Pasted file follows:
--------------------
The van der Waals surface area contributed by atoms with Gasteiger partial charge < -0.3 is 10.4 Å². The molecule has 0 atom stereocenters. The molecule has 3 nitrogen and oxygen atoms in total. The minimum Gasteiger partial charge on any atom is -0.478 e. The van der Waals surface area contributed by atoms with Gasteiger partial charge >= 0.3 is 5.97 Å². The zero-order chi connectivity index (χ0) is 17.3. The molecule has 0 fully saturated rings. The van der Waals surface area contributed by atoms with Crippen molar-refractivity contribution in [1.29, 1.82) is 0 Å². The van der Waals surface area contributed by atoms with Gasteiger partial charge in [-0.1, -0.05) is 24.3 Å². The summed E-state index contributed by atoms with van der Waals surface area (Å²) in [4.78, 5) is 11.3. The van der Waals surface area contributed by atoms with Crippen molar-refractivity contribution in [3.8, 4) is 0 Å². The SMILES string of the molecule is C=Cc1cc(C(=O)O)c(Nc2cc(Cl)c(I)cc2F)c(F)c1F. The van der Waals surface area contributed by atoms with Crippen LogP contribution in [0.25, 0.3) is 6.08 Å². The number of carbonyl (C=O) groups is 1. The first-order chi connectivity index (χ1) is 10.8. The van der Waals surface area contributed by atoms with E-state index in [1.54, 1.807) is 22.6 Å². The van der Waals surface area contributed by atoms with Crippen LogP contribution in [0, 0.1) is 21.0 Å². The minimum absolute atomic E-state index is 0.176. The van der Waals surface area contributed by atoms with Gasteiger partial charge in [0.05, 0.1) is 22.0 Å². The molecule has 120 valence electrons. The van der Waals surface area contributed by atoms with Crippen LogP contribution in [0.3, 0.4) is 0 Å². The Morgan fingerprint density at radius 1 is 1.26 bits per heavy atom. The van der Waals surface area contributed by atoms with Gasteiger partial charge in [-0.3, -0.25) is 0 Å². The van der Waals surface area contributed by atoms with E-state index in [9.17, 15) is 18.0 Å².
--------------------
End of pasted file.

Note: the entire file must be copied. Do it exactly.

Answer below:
The van der Waals surface area contributed by atoms with Gasteiger partial charge < -0.3 is 10.4 Å². The molecule has 0 atom stereocenters. The molecule has 3 nitrogen and oxygen atoms in total. The minimum Gasteiger partial charge on any atom is -0.478 e. The van der Waals surface area contributed by atoms with Gasteiger partial charge >= 0.3 is 5.97 Å². The zero-order chi connectivity index (χ0) is 17.3. The molecule has 0 fully saturated rings. The van der Waals surface area contributed by atoms with Crippen molar-refractivity contribution in [1.29, 1.82) is 0 Å². The van der Waals surface area contributed by atoms with Gasteiger partial charge in [-0.1, -0.05) is 24.3 Å². The summed E-state index contributed by atoms with van der Waals surface area (Å²) in [4.78, 5) is 11.3. The van der Waals surface area contributed by atoms with Crippen molar-refractivity contribution in [3.8, 4) is 0 Å². The SMILES string of the molecule is C=Cc1cc(C(=O)O)c(Nc2cc(Cl)c(I)cc2F)c(F)c1F. The van der Waals surface area contributed by atoms with Crippen LogP contribution in [0.25, 0.3) is 6.08 Å². The number of carbonyl (C=O) groups is 1. The first-order chi connectivity index (χ1) is 10.8. The van der Waals surface area contributed by atoms with E-state index in [1.54, 1.807) is 22.6 Å². The van der Waals surface area contributed by atoms with Crippen LogP contribution in [0, 0.1) is 21.0 Å². The minimum absolute atomic E-state index is 0.176. The van der Waals surface area contributed by atoms with Gasteiger partial charge in [0.05, 0.1) is 22.0 Å². The molecule has 120 valence electrons. The van der Waals surface area contributed by atoms with Crippen LogP contribution in [0.3, 0.4) is 0 Å². The Morgan fingerprint density at radius 1 is 1.26 bits per heavy atom. The van der Waals surface area contributed by atoms with Gasteiger partial charge in [-0.3, -0.25) is 0 Å². The van der Waals surface area contributed by atoms with E-state index in [9.17, 15) is 18.0 Å².